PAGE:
Communication between the chemoreceptors and amygdalae works both ways: these structures are constantly exchanging information and adjusting breathing every second of every minute of the day. If communication breaks down, havoc ensues.

Feinstein believes that people with anxiety likely suffer from connection problems between these areas and could unwittingly be holding their breath throughout the day. Only when the body becomes overwhelmed by carbon dioxide would their chemoreceptors kick in and trigger an emergency signal to the brain to immediately get another breath. The patients would reflexively start fighting to breathe. They’d panic.

Eventually their bodies adapt to avoid such unexpected attacks by staying in a state of alert, by constantly overbreathing in an effort to keep their carbon dioxide as low as possible.

“What anxious patients could be experiencing is a completely natural reaction—they’re reacting to an emergency in their bodies,” said Feinstein. “It could be that anxiety, at its root, isn’t a psychological problem at all.”

This approach is all very theoretical, Feinstein warned, and needs to be rigorously tested, which is what he will do in the coming years. But if it’s true, it could explain why so many drugs don’t work for panic, anxiety, and other fear-based conditions, and how slow and steady breathing therapy does.

How we breathe matters

I’ve chatted with Anders Olsson every few weeks since we paid through the nose in the Stanford experiment. Our talks are never dull. “I have more energy and focus than ever in my life!” he told me, right after celebrating his 50th birthday. Olsson is a pulmonaut in the purest sense: self-taught and driven by a sense that we are missing something right in front of us, a truth basic and essential.

Through all my travels and travails, there is one lesson, one equation, that I believe is at the root of so much health, happiness, and longevity. I’m a bit embarrassed to say it has taken me a decade to figure this out, and I realize how insignificant it might look on this page. But lest we forget, nature is simple but subtle.

The perfect breath is this: Breathe in for about 5.5 seconds, then exhale for 5.5 seconds. That’s 5.5 breaths a minute for a total of about 5.5 litres of air.

You can practice this perfect breathing for a few minutes, or a few hours. There is no such thing as having too much peak efficiency in your body.

Olsson told me he’s working on several more devices to help us breathe at this rate—slowly and less. He’s finishing production on his BreathIQ, a portable device that measures nitric oxide, carbon dioxide, ammonia, and other chemicals in exhaled breath. Then there are other skunkworks to mimic the effects of perfect breathing: a carbon dioxide suit, a hat, and …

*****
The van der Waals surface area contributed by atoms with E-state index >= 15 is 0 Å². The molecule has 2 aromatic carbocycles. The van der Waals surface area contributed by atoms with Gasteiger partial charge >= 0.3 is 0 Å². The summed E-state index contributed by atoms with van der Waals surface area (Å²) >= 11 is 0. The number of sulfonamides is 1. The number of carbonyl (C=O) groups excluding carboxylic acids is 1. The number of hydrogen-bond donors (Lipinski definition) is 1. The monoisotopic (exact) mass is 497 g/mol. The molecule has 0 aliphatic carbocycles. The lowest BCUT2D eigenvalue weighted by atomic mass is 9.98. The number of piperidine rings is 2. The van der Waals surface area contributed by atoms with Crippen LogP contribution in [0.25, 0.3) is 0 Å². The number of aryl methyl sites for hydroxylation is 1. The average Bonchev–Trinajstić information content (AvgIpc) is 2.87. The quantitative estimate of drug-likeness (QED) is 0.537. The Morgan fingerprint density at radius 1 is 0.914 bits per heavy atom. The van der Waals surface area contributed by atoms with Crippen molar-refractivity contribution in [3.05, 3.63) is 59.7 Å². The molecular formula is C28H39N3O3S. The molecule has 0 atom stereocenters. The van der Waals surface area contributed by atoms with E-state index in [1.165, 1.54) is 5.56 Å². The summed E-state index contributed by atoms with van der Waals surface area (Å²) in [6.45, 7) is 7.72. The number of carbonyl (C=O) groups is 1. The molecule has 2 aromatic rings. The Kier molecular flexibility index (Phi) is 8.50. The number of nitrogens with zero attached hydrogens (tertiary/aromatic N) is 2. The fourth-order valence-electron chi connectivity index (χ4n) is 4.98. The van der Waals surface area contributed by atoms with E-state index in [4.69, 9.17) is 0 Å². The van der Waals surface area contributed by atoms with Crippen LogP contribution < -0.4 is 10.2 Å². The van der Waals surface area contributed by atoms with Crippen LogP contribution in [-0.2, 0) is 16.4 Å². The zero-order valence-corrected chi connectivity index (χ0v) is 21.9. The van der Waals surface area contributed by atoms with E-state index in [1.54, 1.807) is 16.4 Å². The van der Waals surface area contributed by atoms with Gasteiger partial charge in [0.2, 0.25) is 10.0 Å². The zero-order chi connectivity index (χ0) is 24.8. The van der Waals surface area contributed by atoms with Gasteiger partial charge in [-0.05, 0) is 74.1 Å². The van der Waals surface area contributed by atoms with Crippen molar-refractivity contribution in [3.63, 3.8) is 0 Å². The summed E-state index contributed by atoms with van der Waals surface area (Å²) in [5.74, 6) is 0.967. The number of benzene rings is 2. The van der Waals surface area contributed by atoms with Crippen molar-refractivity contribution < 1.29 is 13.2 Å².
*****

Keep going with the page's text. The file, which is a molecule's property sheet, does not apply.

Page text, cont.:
Meanwhile, Google just released an app that pops up automatically when the words “breathing exercise” are searched. It trains visitors to inhale and exhale every 5.5 seconds. Down the street from my house is a startup called Spire, which created a device that tracks breath rate and alerts users every time respiration becomes too fast or disjointed. In the fitness industry, resistance masks and mouthpieces with names like Expand-a-Lung are all the rage.

Before we know it, breathing slow, less, and through the nose with a big exhale will be big business, like so much else. But be aware that the stripped-down approach is as good as any. It requires no batteries, Wi-Fi, headgear, or smartphones. It costs nothing, takes little time and effort, and you can do it wherever you are, whenever you need. It’s a function our distant ancestors practiced since they crawled out of the sludge two and a half billion years ago, a technology our own species has been perfecting with only our lips, noses, and lungs for hundreds of thousands of years.

Most days, I treat it like a stretch, something I do after a long time sitting or stressing to bring myself back to normal. When I need an extra boost, I come here, to this old Victorian house in the Haight-Ashbury, and sit beside this rattling window with the other Sudarshan Kriya breathers I first met ten years ago.


The room is packed now, 20 of us sitting in a circle unkinking our necks and pulling fleece blankets onto our laps. The instructor hits the switch on the wall, the lights dim, and long shadows from the street cast across the floor. In the darkness, he thanks us for coming, brushes his bangs aside, adjusts the old boom box and presses play. We take the first breath in. Then the second.

The wave comes, washes over and runs up, then turns around and recedes, back to the ocean.